Turkey’s foreign minister says U.S. Secretary of State Rex Tillerson raised the possibility of the creation of a 30-kilometer-deep “safe zone” in Syria running along Turkey’s border, during their meeting in Paris earlier this week, to help address Turkey’s security concerns.
Mevlut Cavusoglu told reporters on Thursday that, however, trust between Ankara and Washington has to be restored before Turkey would be prepared to begin discussing the issue.
He said Turkey and the United States may have differing “understandings and expectations” as to what a safe zone would entail.
Cavusoglu spoke during a joint news conference with the visiting Austrian foreign minister in Istanbul.
He says: “We would need to restore trust before we can even discuss a serious issue such as forming a safe zone with the United States, let alone accept it.”
In Davos, Tillerson was asked if he had proposed a safe zone to Cavusoglu.
Tillerson says: “No, we discussed a number of possible options but we didn’t propose anything.”
Cavusoglu reiterated that a White House readout about a telephone conversation between Turkey’s Erdogan and President Donald Trump was not an accurate account of the call.
The foreign minister said the readout may have been drafted before the conversation took place.
A Syria war monitoring group says Islamic State militants are waging an intense attack on Syrian government troops stationed in the eastern Deir el-Zour province.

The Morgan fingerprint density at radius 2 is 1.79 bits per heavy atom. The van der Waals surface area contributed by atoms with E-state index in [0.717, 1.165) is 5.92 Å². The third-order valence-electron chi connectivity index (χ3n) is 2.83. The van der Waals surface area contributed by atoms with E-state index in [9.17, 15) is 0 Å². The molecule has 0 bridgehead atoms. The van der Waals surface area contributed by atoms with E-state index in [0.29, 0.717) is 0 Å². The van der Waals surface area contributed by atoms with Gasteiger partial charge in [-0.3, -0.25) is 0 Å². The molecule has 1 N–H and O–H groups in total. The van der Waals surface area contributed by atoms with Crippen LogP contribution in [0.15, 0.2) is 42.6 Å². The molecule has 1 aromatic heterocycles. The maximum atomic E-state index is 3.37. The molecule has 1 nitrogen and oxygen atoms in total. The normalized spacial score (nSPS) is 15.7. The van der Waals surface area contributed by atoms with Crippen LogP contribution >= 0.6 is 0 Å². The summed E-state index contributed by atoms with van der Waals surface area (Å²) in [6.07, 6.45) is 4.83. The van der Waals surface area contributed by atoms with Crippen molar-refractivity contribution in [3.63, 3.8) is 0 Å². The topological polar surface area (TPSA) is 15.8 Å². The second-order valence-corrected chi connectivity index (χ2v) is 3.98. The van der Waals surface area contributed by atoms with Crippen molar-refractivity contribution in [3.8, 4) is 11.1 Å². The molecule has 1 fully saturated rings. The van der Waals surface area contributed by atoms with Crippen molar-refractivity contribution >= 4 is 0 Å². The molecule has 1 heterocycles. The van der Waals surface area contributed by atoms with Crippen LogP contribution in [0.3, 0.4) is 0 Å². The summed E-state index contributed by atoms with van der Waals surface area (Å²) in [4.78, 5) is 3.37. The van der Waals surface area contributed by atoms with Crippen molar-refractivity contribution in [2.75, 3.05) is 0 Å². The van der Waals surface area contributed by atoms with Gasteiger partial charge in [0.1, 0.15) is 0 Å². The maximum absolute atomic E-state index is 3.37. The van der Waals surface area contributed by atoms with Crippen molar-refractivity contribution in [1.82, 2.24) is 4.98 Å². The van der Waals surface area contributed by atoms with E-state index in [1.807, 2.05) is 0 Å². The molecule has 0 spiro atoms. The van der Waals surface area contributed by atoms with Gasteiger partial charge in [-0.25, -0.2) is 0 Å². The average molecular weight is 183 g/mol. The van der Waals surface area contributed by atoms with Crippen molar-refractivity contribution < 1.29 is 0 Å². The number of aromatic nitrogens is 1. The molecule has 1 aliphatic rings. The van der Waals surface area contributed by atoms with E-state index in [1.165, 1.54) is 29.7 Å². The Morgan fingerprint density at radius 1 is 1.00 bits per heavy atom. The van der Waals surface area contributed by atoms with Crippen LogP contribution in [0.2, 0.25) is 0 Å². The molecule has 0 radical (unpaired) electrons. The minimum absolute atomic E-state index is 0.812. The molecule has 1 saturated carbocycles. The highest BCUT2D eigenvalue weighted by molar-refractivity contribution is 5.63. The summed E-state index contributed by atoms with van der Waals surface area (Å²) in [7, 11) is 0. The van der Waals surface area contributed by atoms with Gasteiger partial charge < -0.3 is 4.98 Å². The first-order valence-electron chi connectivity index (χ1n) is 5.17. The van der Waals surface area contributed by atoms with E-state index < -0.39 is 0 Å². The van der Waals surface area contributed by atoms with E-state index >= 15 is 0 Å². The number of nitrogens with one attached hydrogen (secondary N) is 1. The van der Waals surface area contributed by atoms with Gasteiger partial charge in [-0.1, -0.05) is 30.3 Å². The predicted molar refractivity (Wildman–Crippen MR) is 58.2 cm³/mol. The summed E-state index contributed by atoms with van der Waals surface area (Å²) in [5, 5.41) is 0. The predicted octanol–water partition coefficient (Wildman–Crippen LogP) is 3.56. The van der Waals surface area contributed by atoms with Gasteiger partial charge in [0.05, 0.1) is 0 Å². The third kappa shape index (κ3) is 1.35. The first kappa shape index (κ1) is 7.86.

The Syrian Observatory for Human Rights says Thursday the offensive extends over several kilometers along the western banks of the Euphrates river in the eastern province, killing over a dozen government fighters and allied militia.
State media reported the attack, saying it has repelled the advancing militants. IS itself announced on its social media accounts it is launching a wide offensive against government troops stationed near Boukamal, a border town in Deir el-Zour.
The militant group has suffered major territorial losses amid separate but simultaneous military campaigns by the Russia-backed Syrian government and the U.S.-backed Kurdish-led forces in eastern and northern Syria.
Turkish Prime Minister Binali Yildirim says his government won’t allow the creation of a “terrorist” entity along Turkey’s borders, in further comments suggesting that Turkey could expand an offensive in the Syrian enclave of Afrin to other areas.
In a speech in Ankara on Thursday Yildirim again slammed the United States for backing the Syrian Kurdish militia force instead of standing by a NATO ally. Turkey regards the militia as an extension of outlawed Kurdish rebels fighting Turkey.
Yildirim said: “It is astounding and unacceptable … that a country which is supposed to protect NATO’s borders is giving open support to armed entities that target our borders.”
Yildirim said as many as 300 militants have been “neutralized” — killed, injured or taken captive — so far in the Afrin offensive.
Turkish officials are disputing a White House readout of U.S. President Donald Trump’s phone call with Turkey’s Recep Tayyip Erdogan saying it does not “accurately reflect” the content of their discussions.
The officials said Thursday that contrary to a White House statement, Trump did not voice “concerns (about) escalating violence” over Turkey’s cross-border operation against the Kurdish enclave of Afrin in northern Syria.
The officials said Trump did not use the phrase “destructive and false rhetoric coming from Turkey” in reference to anti-U.S. statements by Turkish government officials.
They also said that during Wednesday’s call, Trump assured Turkey that the U.S. would no longer supply Syrian Kurdish militia with weapons. Turkey considers the group as “terrorists.”
The officials provided the information on condition of anonymity in line with government rules.